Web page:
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Ruthless thuggery — it's just business in Johnnie To's blistering Drug War

The Needle and the Damage Done



From time to time, to varying degrees of tongue in cheek, you see fictional drug dealers and gangsters touted for their CEO skills — witness Forbes last year glibly offering "7 Career Lessons from Breaking Bad's Walter White." (His retirement options have taken a hit since then, of course, as have a few DEA agents — but hey, things are tough all over.) The underlying idea is that running a business can be a lot like managing a criminal empire, but Johnnie To's crime epics eliminate the metaphor: Crime is a business, waged both in boardrooms and with bullets. The Hong Kong director's current U.S. release, Drug War, his most exciting action thriller in years, is something of a primer in the kind of trade negotiations they don't teach in MBA programs — e.g., how many lines of coke you should ingest to sufficiently satisfy your new associate that he shouldn't kill you.

Snatched by the cops, mainland Chinese drug kingpin Timmy Choi (Louis Koo, from To's Election diptych) agrees to turn on his associates and help hangdog task-force leader Capt. Zhang (Sun Honglei) take down the reputed Mr. Big. After a deftly staged opening tollbooth bust, that process boils down largely to quiet but hair-raising undercover standoffs conducted while sitting around tables — high-stakes corporate brinkmanship that depends on stone-faced Zhang's ability to impersonate a giggly crook known for good reason as Haha. (The most clever of these scenes is a tabletop chess game with one active piece: a hidden camera whose crucial POV keeps getting thwarted.) Picture scene after scene of deliberately unreadable hoods, each as hair-trigger volatile as Joe Pesci's GoodFellas psycho, laying out trust-building tasks of escalating difficulty — say, howzabout clearing that harbor of docked freighters with a phone call? — and you'll imagine the level of tension To's able to generate.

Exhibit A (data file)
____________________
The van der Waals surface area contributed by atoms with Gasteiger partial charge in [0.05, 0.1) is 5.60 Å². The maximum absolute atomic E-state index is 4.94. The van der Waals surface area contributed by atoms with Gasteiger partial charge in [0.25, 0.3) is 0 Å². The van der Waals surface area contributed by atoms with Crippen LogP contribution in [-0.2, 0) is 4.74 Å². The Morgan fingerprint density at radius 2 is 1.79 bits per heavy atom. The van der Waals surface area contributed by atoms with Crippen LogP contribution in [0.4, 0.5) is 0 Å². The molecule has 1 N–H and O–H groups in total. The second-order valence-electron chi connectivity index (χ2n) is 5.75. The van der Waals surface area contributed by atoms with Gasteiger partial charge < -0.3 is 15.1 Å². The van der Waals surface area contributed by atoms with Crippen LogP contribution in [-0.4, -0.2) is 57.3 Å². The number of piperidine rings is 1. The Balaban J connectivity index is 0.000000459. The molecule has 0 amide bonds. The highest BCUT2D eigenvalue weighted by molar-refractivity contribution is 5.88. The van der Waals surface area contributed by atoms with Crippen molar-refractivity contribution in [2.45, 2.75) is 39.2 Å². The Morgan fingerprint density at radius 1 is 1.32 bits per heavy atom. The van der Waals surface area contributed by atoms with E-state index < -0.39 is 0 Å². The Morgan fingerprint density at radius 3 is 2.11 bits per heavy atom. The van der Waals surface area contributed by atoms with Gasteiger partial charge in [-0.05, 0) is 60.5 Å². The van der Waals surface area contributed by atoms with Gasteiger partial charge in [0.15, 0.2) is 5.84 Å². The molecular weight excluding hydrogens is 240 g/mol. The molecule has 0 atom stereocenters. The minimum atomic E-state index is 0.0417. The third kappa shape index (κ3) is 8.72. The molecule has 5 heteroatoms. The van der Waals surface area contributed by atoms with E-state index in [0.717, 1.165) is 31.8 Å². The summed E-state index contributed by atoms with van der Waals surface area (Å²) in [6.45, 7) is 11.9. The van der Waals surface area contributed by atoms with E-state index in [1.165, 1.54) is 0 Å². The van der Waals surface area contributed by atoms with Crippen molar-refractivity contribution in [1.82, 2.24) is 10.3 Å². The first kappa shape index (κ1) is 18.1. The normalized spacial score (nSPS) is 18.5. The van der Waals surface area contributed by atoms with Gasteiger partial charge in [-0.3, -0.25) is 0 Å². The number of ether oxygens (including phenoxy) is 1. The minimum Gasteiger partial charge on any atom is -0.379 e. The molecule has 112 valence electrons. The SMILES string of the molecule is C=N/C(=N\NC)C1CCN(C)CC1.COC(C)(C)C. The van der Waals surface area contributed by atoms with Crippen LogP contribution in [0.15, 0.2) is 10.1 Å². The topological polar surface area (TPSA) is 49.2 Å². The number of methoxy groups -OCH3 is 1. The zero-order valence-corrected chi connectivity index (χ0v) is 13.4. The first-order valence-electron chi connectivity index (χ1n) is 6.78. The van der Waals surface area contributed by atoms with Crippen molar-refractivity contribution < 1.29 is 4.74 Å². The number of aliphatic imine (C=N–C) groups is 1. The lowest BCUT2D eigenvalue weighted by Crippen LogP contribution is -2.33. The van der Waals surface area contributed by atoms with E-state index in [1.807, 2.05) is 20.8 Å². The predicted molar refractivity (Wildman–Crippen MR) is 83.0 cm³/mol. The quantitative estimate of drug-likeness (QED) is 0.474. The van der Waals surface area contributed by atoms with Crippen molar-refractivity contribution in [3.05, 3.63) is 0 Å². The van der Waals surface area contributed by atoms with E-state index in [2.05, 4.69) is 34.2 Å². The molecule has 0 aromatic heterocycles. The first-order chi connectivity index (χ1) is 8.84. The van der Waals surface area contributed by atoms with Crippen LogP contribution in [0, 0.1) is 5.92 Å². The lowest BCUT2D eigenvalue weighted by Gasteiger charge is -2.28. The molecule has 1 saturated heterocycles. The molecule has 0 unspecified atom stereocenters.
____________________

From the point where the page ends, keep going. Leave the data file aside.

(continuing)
Penned by four credited screenwriters, including To's longtime collaborator Wai Ka-Fai, Drug War is essentially a series of increasingly bigger, more threatening setpieces. To pays as much attention to the drug trade's inner machinery as he does to the physically vulnerable peons who form its cogs: Bodily functions call attention throughout to the grubby, humdrum humanity on either side of the law. When violence comes, it's not the kicky hyperbole of To's The Heroic Trio and Fulltime Killer, although To stages it with a sure sense of geography and a shitload of firepower: it's brutal, ugly, and point-blank in its refusal to spare the good guys. Pretty much all we know, or learn, about the cops and crooks here is how they work. As it turns out, we don't know them as well as we or they think — just enough, during the apocalyptic finale, for the shots to hurt.

Drug War carries the premise to its logical outcome: a different kind of killing machinery, a different employer, but the same lethal result — even delivered with a needle's sting. Evoking only a sliver of the complexity (and casualties) of the real-life drug war, the complicated plot nonetheless evokes a kind of moral dislocation. One crooked choice leads to mazes of corruption, and the last man standing finds himself in bewildered desperation. If watching one of Johnnie To's convoluted crime sagas seems confusing, try living in one.



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